Public Domain Content
Multiple Media Types
“A database of 4,909,797 freely usable media files to which anyone can contribute.”
Creative Commons Search
A database containing the text of over 30,000 (primarily public domain) books.
U.S. Government Photos and Images:
Most, but not all of these, will be public domain. So check the license terms for the particular site you are in.
The Library of Congress has a Flickr site and “[a]lthough the Library of Congress does not grant or deny permission to use photos, the Library knows of no copyright restrictions on the publication, distribution, or re-use of these photos. “:
University of Northern Iowa has compiled a list of sites that provide public domain images:
Flickr – Advanced Search
Flickr Commons- Museums and Archives
1. CCmixter – Music
2. Freesound – Sound Effects
3. PDSound – Sound Effects
4. Sound Bible – Sound Effects
5. Public Domain Information Project – Music & Sheet music
7. ibeat – free beats, loops & breaks
8. Free Music Archive – Music
1. Entertainment Magazine’s Free Movies
2. Public Domain movies
3. Open Video Project
4. Internet Archive
Creative Commons is a nonprofit corporation dedicated to making it easier for people to share and build upon the work of others, consistent with the rules of copyright.
They provide free licenses and other legal tools to mark creative work with the freedom the creator wants it to carry, so others can share, remix, use commercially, or any combination thereof.
Attributing Creative Commons Works
1. Keep intact any copyright notices for the Work
- If the original Work has a copyright notice, then include it when you use or cite the Work
2. Credit the author, licensor and/or other parties in the manner they specify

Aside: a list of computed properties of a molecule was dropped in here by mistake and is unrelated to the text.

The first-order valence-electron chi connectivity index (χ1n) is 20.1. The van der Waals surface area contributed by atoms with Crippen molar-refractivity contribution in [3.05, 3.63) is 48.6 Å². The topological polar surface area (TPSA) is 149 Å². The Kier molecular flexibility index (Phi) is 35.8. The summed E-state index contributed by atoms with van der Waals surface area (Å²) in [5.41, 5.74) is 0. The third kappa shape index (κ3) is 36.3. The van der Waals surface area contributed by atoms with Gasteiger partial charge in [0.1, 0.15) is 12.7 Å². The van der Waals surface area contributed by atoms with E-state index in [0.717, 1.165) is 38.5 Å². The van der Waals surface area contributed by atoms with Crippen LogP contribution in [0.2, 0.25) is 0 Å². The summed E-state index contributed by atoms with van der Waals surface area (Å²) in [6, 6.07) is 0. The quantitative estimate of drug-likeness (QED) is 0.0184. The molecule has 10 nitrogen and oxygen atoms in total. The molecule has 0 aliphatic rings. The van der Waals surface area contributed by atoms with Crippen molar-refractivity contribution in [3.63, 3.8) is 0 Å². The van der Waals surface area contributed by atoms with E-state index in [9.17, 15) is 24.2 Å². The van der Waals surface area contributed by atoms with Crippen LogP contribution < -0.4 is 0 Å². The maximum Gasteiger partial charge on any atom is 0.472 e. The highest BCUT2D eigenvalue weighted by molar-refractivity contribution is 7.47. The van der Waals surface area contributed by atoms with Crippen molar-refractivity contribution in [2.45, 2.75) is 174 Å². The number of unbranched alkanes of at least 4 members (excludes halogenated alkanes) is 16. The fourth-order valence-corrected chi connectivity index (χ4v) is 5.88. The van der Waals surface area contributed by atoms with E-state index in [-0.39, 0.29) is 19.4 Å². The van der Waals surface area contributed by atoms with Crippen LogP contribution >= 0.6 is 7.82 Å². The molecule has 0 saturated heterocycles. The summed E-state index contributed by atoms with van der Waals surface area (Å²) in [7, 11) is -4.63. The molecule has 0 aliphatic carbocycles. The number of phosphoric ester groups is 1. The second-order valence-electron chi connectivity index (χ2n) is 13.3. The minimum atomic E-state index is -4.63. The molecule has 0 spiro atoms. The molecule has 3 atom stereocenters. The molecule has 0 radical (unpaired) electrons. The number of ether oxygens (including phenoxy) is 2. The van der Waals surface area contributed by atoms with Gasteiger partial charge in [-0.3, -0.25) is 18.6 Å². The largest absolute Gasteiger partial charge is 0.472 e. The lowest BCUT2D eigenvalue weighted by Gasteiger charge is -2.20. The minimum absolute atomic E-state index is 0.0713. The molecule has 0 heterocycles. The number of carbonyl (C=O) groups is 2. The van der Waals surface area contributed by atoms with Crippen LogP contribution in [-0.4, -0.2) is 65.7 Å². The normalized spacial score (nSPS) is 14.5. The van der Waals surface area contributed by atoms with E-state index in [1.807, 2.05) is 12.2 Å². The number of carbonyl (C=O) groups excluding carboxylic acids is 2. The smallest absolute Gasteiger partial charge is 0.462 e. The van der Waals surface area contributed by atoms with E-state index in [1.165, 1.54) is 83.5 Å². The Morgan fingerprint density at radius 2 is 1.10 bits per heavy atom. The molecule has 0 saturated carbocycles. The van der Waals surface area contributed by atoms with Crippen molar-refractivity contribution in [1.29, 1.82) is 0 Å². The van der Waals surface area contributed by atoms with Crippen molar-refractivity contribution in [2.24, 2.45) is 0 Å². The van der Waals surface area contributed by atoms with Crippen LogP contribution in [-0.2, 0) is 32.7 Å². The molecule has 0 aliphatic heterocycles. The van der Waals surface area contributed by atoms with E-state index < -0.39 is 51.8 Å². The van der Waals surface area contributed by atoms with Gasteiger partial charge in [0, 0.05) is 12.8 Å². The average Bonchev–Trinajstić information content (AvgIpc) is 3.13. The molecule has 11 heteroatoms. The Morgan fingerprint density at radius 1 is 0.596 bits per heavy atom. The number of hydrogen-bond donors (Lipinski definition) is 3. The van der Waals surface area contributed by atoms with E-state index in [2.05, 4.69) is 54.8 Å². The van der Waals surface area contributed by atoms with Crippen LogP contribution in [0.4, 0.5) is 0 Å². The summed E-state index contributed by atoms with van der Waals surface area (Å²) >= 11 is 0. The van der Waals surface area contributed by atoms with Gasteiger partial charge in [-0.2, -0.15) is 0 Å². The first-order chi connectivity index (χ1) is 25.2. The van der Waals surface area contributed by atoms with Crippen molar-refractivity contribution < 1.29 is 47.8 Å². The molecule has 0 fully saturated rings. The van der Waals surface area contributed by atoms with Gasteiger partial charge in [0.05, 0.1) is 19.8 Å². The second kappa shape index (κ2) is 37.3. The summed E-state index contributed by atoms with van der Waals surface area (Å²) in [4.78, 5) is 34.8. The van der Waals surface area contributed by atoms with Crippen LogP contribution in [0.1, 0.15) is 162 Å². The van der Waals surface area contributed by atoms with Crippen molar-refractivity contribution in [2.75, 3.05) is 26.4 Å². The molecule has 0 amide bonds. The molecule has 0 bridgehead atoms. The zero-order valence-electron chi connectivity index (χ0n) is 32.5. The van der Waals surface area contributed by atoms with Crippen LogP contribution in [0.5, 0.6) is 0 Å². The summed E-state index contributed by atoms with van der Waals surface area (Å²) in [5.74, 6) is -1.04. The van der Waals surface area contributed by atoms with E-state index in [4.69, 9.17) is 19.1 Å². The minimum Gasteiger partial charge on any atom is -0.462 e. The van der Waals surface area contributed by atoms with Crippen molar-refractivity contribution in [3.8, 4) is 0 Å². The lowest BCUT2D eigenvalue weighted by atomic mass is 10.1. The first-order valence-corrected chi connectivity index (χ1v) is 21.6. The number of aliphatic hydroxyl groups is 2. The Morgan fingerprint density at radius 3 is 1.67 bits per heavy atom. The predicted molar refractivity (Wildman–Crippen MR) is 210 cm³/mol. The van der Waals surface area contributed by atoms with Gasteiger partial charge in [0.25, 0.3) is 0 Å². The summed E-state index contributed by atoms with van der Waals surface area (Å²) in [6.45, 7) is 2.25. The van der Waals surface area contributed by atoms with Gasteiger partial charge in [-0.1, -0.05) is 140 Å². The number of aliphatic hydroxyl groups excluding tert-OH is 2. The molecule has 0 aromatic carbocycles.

- If creator says, “Please attribute John Smith” then attribute John Smith
- If there is no note but a copyright notice, attribute the copyright holder
- If no note and no notice, but a username, check the creator’s profile for more information
- If there is none of the above, attribute the website by name
3. Include the Title of the Work
- If the Work has a title, then include it
- If the Work has no title, use appropriate reference: “Untitled” by John Smith
4. Include the URL for the Work if applicable
- Link back to the original source wherever possible
- Some print uses may allow for alternatives
5. Include the URL for the Creative Commons license that applies
6. Derivative works should acknowledge the derivation
On the Internet or in other electronic resources, links to sources and licenses may be embedded within the document and appear as:
An Ideal Attribution
This video features the song “Play Your Part (Pt.1)” by Girl Talk, available under a Creative Commons Attribution-Noncommercial license. © 2008, Greg Gillis.
A Realistic Attribution
Photo by mollyali, available under a Creative Commons Attribution-Noncommercial license.
A Derivative Work Attribution
This is a video adaptation of the novel Down and Out in the Magic Kingdom by Cory Doctorow, available under a Creative Commons Attribution-Noncommercial-Share Alike license. Copyright © 2003 Cory Doctorow.
A PDF version of this document is also available for download.